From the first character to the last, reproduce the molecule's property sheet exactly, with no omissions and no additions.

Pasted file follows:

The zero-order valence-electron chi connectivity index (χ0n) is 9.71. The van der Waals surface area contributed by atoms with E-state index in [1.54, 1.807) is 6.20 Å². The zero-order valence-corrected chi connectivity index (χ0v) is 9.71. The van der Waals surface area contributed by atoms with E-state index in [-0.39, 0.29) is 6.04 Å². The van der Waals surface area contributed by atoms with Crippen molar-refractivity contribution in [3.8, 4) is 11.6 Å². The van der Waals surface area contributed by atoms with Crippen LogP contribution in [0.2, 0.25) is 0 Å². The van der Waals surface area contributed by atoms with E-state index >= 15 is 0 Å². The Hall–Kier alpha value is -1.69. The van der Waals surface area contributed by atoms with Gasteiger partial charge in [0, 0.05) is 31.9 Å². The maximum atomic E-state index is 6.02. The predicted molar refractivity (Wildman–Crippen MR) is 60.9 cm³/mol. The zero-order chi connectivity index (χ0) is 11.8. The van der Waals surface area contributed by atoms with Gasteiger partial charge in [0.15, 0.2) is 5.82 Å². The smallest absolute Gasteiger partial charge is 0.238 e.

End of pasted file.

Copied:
The zero-order valence-electron chi connectivity index (χ0n) is 9.71. The van der Waals surface area contributed by atoms with E-state index in [1.54, 1.807) is 6.20 Å². The zero-order valence-corrected chi connectivity index (χ0v) is 9.71. The van der Waals surface area contributed by atoms with E-state index in [-0.39, 0.29) is 6.04 Å². The van der Waals surface area contributed by atoms with Crippen molar-refractivity contribution in [3.8, 4) is 11.6 Å². The van der Waals surface area contributed by atoms with Crippen LogP contribution in [0.2, 0.25) is 0 Å². The van der Waals surface area contributed by atoms with E-state index >= 15 is 0 Å². The Hall–Kier alpha value is -1.69. The van der Waals surface area contributed by atoms with Gasteiger partial charge in [0, 0.05) is 31.9 Å². The maximum atomic E-state index is 6.02. The predicted molar refractivity (Wildman–Crippen MR) is 60.9 cm³/mol. The zero-order chi connectivity index (χ0) is 11.8. The van der Waals surface area contributed by atoms with Gasteiger partial charge in [0.15, 0.2) is 5.82 Å². The smallest absolute Gasteiger partial charge is 0.238 e.